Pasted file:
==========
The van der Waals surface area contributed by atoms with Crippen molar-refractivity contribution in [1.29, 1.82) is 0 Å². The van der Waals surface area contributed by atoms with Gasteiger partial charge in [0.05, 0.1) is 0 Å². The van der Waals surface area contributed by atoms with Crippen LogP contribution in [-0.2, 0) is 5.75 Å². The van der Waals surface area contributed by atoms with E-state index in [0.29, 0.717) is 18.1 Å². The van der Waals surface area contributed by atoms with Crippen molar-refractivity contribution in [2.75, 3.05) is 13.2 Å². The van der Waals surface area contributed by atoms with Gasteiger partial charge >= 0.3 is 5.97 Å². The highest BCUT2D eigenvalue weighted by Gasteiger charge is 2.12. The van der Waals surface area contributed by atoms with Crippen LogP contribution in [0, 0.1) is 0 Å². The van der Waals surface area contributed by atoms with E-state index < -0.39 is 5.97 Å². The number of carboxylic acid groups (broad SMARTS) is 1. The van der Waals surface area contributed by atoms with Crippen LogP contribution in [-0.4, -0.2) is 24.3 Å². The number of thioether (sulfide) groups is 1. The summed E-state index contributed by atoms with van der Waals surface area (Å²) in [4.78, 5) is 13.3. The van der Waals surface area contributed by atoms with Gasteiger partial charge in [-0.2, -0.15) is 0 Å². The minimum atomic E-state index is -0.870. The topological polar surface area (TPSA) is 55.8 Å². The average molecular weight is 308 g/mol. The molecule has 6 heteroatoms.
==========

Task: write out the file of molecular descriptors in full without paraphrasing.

The van der Waals surface area contributed by atoms with Crippen molar-refractivity contribution in [1.29, 1.82) is 0 Å². The van der Waals surface area contributed by atoms with Gasteiger partial charge in [0.05, 0.1) is 0 Å². The van der Waals surface area contributed by atoms with Crippen LogP contribution in [-0.2, 0) is 5.75 Å². The van der Waals surface area contributed by atoms with E-state index in [0.29, 0.717) is 18.1 Å². The van der Waals surface area contributed by atoms with Crippen molar-refractivity contribution in [2.75, 3.05) is 13.2 Å². The van der Waals surface area contributed by atoms with Gasteiger partial charge >= 0.3 is 5.97 Å². The highest BCUT2D eigenvalue weighted by Gasteiger charge is 2.12. The van der Waals surface area contributed by atoms with Crippen LogP contribution in [0, 0.1) is 0 Å². The van der Waals surface area contributed by atoms with E-state index < -0.39 is 5.97 Å². The number of carboxylic acid groups (broad SMARTS) is 1. The van der Waals surface area contributed by atoms with Crippen LogP contribution in [-0.4, -0.2) is 24.3 Å². The number of thioether (sulfide) groups is 1. The summed E-state index contributed by atoms with van der Waals surface area (Å²) in [4.78, 5) is 13.3. The van der Waals surface area contributed by atoms with Gasteiger partial charge in [-0.2, -0.15) is 0 Å². The minimum atomic E-state index is -0.870. The topological polar surface area (TPSA) is 55.8 Å². The average molecular weight is 308 g/mol. The molecule has 6 heteroatoms.